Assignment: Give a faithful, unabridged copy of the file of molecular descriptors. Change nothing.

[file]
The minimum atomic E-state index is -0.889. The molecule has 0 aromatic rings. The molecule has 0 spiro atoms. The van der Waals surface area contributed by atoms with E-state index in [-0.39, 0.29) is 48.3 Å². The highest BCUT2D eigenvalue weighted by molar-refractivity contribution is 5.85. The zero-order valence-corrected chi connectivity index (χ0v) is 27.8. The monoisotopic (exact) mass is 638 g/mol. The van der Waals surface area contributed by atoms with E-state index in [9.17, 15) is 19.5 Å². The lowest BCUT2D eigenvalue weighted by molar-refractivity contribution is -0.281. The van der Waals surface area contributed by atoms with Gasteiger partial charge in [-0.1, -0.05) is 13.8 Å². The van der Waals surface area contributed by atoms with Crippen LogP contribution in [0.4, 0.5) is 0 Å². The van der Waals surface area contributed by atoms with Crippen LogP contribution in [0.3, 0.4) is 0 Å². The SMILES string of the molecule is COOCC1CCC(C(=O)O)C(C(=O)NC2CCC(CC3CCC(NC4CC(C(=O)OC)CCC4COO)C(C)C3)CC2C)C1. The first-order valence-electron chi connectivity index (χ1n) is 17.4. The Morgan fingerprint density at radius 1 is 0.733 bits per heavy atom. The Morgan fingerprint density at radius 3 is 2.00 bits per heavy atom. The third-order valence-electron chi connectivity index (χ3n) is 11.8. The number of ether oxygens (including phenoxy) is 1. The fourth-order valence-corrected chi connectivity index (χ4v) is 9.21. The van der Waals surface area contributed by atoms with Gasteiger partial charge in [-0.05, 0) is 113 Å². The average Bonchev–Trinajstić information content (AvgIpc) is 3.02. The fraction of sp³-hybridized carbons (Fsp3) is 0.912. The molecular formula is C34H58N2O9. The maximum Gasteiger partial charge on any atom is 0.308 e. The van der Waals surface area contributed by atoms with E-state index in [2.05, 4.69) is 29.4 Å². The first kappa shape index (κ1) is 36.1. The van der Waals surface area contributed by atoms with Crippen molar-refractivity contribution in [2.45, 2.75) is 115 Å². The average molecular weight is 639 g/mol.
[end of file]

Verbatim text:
The minimum atomic E-state index is -0.889. The molecule has 0 aromatic rings. The molecule has 0 spiro atoms. The van der Waals surface area contributed by atoms with E-state index in [-0.39, 0.29) is 48.3 Å². The highest BCUT2D eigenvalue weighted by molar-refractivity contribution is 5.85. The zero-order valence-corrected chi connectivity index (χ0v) is 27.8. The monoisotopic (exact) mass is 638 g/mol. The van der Waals surface area contributed by atoms with E-state index in [9.17, 15) is 19.5 Å². The lowest BCUT2D eigenvalue weighted by molar-refractivity contribution is -0.281. The van der Waals surface area contributed by atoms with Gasteiger partial charge in [-0.1, -0.05) is 13.8 Å². The van der Waals surface area contributed by atoms with Crippen LogP contribution in [0.4, 0.5) is 0 Å². The van der Waals surface area contributed by atoms with Crippen LogP contribution in [0.3, 0.4) is 0 Å². The SMILES string of the molecule is COOCC1CCC(C(=O)O)C(C(=O)NC2CCC(CC3CCC(NC4CC(C(=O)OC)CCC4COO)C(C)C3)CC2C)C1. The first-order valence-electron chi connectivity index (χ1n) is 17.4. The Morgan fingerprint density at radius 1 is 0.733 bits per heavy atom. The Morgan fingerprint density at radius 3 is 2.00 bits per heavy atom. The third-order valence-electron chi connectivity index (χ3n) is 11.8. The number of ether oxygens (including phenoxy) is 1. The fourth-order valence-corrected chi connectivity index (χ4v) is 9.21. The van der Waals surface area contributed by atoms with Gasteiger partial charge in [-0.05, 0) is 113 Å². The average Bonchev–Trinajstić information content (AvgIpc) is 3.02. The fraction of sp³-hybridized carbons (Fsp3) is 0.912. The molecular formula is C34H58N2O9. The maximum Gasteiger partial charge on any atom is 0.308 e. The van der Waals surface area contributed by atoms with E-state index in [2.05, 4.69) is 29.4 Å². The first kappa shape index (κ1) is 36.1. The van der Waals surface area contributed by atoms with Crippen molar-refractivity contribution in [2.45, 2.75) is 115 Å². The average molecular weight is 639 g/mol.